Texas children deserve better. It is likely you picked up the paper this week and it broke your heart. The stories of parents who lost their children are devastating, and we are thankful to the Austin American-Statesman for taking an in-depth look into an issue of such importance to young children and working families in our community.
The first five years of a child’s life are a critical period when 90 percent of all brain development occurs. What happens in these early years has a lasting impact from kindergarten readiness to high school graduation and beyond. For working parents, finding the right care for their children can be among the most difficult—and expensive—parenting decisions they face.
The American-Statesman rightly questions who is “watching” our children. But licensing oversight is just one piece of a complex system that is fragile, fragmented and chronically underfunded at the state and federal level. Every child in Austin deserves access to high-quality, accredited early care and education. And every working parent deserves confidence in knowing their children are in a safe, nurturing environment while they work to provide for their families.
Accreditation requires meeting standards well above basic health and safety licensing rules. This high-quality care provides a warm, responsive environment led by well-educated and compensated teachers with low student-teacher ratios, evidence-based curriculum, and parent engagement. Unfortunately, low wages in the child care industry stifle educational attainment and drive high turnover among child care workers in the region.
Quality child care is expensive but yields significant long-term benefits for children. The annual cost of high-quality care for infants ranges from $14,820 to $19,740 in Austin. However, the state Child Care Subsidy system only reimburses child care providers a rate of approximately $10,000 per year, so many high-quality providers are unwilling to enroll children whose families rely on subsidies. For working families with low income, in particular, high-quality care is simply out of reach. If we truly want to improve the system, we must invest in access to quality, not only regulation.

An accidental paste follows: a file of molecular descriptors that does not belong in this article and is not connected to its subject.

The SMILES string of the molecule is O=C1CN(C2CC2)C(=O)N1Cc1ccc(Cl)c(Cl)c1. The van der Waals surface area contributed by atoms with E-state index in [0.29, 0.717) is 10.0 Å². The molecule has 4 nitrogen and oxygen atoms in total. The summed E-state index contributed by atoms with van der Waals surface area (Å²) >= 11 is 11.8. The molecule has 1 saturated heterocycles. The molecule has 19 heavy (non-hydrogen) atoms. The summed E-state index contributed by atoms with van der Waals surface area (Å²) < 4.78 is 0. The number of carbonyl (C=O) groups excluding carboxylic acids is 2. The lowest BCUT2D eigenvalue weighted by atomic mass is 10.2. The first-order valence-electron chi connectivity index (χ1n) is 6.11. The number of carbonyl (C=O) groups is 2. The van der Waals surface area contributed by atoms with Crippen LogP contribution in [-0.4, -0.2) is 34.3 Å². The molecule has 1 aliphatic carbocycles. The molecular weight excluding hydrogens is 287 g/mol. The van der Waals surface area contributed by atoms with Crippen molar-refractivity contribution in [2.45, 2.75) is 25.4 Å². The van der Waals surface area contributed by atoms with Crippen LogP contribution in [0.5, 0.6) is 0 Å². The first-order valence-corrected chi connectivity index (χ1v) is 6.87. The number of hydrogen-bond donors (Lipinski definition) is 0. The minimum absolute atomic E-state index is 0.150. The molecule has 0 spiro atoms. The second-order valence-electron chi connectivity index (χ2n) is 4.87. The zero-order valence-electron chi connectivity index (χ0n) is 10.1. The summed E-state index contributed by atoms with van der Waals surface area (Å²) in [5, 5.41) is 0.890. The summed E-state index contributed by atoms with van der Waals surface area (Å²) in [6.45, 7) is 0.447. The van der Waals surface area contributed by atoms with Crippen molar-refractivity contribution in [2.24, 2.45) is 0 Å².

United Way for Greater Austin works to improve this complex system and ensure access to the high-quality care all children deserve. In recent years, United Way has seen impressive successes. Through the collective efforts of the Success By 6 School Readiness Action Plan, the number of children who have access to high-quality centers through the subsidy system almost tripled.
Yet there is still much work to be done. Despite these gains, only seven percent of the 34,000 children under the age of six living in families with low income in Travis County currently have access to high-quality subsidized care.
Austin Community Foundation has a vested interest in this issue as well. As the region faces a growing wealth divide, the Foundation works to bring together philanthropists, dollars and ideas to close the opportunity gap. The Foundation’s recent report, “Child Care – An Essential Work Support for Women,” reveals that the lack of quality child care options in Central Texas negatively impacts the economic security of women and children. The report also outlines recommendations for community stakeholders to overcome barriers to providing high-quality child care for all families.
Texas families need access to a child care system that is well-resourced, coordinated and data-driven. A two-generation approach protects and nurtures the health, safety and optimal developmental needs of young children while also increasing the economic stability and strength of today’s workforce.
While some coordinated efforts are already underway in Austin and Travis County, there is still much more work to be done. It will take local and state governments, nonprofits and philanthropists working jointly to address this critical issue.
Texas prides itself on being the best – our children deserve no less.
Smith is CEO of United Way for Greater Austin. Nellis is CEO of Austin Community Foundation.